As organisations focus more and more attention – and spend more and more money - on extracting value from information, a potential conflict has arisen: how to maximise benefits while continuing to protect and manage content according to existing rules and regulations. To date, information management policies concentrated on ensuring controlled access to information, reducing the risk of data breaches, and disposing of information when it has served its purpose. However, these same fundamental practices often inhibit employees from extracting the full value from information in order to make well informed decisions. Information created and processed by a business has a vital role in the commercial success and even the survival of an organisation. So how do they make the most of value while protecting the vulnerable?
In a recent study undertaken with PwC, we set out to explore how mid-sized (from 250 to 2500 employees) and enterprise-level organisations (more than 2,500 employees) in Europe and North America approach the task of harnessing information value. The research uncovered an interesting discrepancy. Many businesses (64 per cent) believe they are already getting the most from their information. Yet, a closer look at how the businesses are managing their information reveals that the majority (76 per cent) are not extracting full value because they lack the requisite culture, skills and tools.
It seems that the majority of business leaders exhibit a false confidence when it comes to the ability of their organisations to manage information for value.
The number of companies that said they can identify when and where information is most vulnerable is slightly higher than those that understand where it delivers greatest value. More than two in three businesses (69 per cent) believe they know how information flows through the business and where it is most valuable; and 76 per cent say the same about knowing where it is most vulnerable. Yet when asked how they determine either of these, few were able to give a clear answer and most didn’t answer at all.
The triumph of caution is seen elsewhere in the study. For example, the results reveal that 73 per cent of those surveyed are confident that valuable information can be accessed easily by all those who need it. However, the research also tells us that just 50 per cent of senior managers in Europe and North America are allowed access to such information. In some instances of course, this is absolutely necessary: no business would want to provide anything but highly restricted access to records that contain personally identifiable information or intellectual property, for example. However, when such restrictions do not apply then access should be granted to the data if it is deemed useful regardless of where it is located across the enterprise, or measures taken to “de-identify” personal information before sharing. This will lead to the eventual “democratisation” of the data, as is fundamental to making new and innovative connections and decisions.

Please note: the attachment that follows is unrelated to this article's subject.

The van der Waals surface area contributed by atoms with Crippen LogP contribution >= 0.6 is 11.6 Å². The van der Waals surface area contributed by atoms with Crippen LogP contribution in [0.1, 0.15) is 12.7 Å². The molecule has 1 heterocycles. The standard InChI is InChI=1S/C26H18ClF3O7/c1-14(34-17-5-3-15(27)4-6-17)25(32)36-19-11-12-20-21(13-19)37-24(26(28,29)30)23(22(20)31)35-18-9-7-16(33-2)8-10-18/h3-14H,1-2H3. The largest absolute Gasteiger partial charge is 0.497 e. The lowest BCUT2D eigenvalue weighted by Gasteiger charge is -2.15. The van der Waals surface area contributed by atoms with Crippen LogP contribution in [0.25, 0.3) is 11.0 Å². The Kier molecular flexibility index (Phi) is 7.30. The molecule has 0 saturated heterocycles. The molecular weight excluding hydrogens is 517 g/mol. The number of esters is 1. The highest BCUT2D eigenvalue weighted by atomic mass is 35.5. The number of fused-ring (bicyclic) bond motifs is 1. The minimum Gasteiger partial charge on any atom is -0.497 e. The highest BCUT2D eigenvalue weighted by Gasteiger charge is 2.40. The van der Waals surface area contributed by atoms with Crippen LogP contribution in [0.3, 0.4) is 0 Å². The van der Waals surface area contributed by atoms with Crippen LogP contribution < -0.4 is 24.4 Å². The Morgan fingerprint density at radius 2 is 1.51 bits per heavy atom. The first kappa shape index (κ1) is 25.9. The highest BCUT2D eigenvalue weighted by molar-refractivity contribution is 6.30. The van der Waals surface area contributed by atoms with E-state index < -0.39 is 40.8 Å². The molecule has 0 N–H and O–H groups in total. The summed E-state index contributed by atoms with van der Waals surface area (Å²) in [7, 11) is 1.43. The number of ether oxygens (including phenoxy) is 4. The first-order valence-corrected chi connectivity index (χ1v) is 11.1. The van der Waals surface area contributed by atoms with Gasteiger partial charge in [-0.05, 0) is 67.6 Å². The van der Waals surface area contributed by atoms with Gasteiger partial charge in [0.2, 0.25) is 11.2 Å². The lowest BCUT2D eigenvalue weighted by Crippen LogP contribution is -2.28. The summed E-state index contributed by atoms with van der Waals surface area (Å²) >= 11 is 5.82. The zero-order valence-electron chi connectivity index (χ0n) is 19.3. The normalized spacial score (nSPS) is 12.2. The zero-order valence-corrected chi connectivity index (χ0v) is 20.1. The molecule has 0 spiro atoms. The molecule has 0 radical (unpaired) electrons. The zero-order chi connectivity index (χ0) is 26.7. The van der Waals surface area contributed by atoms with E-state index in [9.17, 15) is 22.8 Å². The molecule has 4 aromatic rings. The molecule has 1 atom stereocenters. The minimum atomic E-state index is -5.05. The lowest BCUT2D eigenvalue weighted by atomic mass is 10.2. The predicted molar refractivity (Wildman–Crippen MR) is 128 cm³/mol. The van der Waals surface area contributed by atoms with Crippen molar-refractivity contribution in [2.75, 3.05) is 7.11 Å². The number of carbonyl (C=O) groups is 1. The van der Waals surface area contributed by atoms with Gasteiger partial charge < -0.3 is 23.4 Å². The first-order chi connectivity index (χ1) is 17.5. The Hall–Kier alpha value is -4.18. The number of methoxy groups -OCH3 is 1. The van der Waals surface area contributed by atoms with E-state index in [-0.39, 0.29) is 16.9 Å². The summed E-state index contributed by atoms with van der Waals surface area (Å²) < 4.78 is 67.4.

Companies that allow their IT department access to the most valuable information are more likely to grant such access to a number of other functions, including research and development (27 per cent), finance (35 per cent), records and information management (27 per cent) and marketing (26 per cent). However, these numbers also mean that two-thirds of R&D and finance departments and three-quarters of records management and marketing don’t have free access, despite the importance of high-value company insight to areas such as customer engagement and product development. Businesses need to create an information strategy up front with the decisions made on whom should have access to what information and for what purpose. IT should play a role as a strategic partner and enabler rather than act as a gate keeper.
IT is not the only potential barrier to accessing information for analytics; in a study conducted with IDC earlier this year, we found that legal departments represent a similar and possibly even greater obstacle. Legal and compliance departments were found to prioritise security and risk mitigation over ease and speed of access, with a mere third (38 per cent) believing that data archives can enhance revenue. Moreover, just under half felt that they should be responsible for several key aspects of data archiving – with IT and other business functions disagreeing with them on all counts.
In other words, exploiting information for competitive advantage is not as simple as it seems. Required commitments and compliance to data protection, entrenched attitudes, inter-departmental silos, and a lack of mutual understanding around information leads to information being caught behind barriers or even locked down. This has far-reaching impacts on a company’s ability to make the most of its information.
It also explains why many companies are finding it hard to adjust to the new information dynamic. Exploiting information for value creates a tension between the need to keep information secure while sharing it with those employees best placed to use it for business insight and advantage.
It is well known that information is at greater risk while in motion than when it is at rest. But that is no excuse to put it to sleep. The C-suite has a major role in implementing information governance strategy, oversight, and accountability in order to break down unnecessary barriers, while keeping the information secure. It needs to ensure that important decisions about information access and protection are made by all those affected, and that responsibilities are allocated to reflect the needs of a knowledge-enabled business. Our study shows that currently just four per cent of companies get it right; we need to work together to multiply that by 25.
Sue Trombley, Managing Director of Thought Leadership at Iron Mountain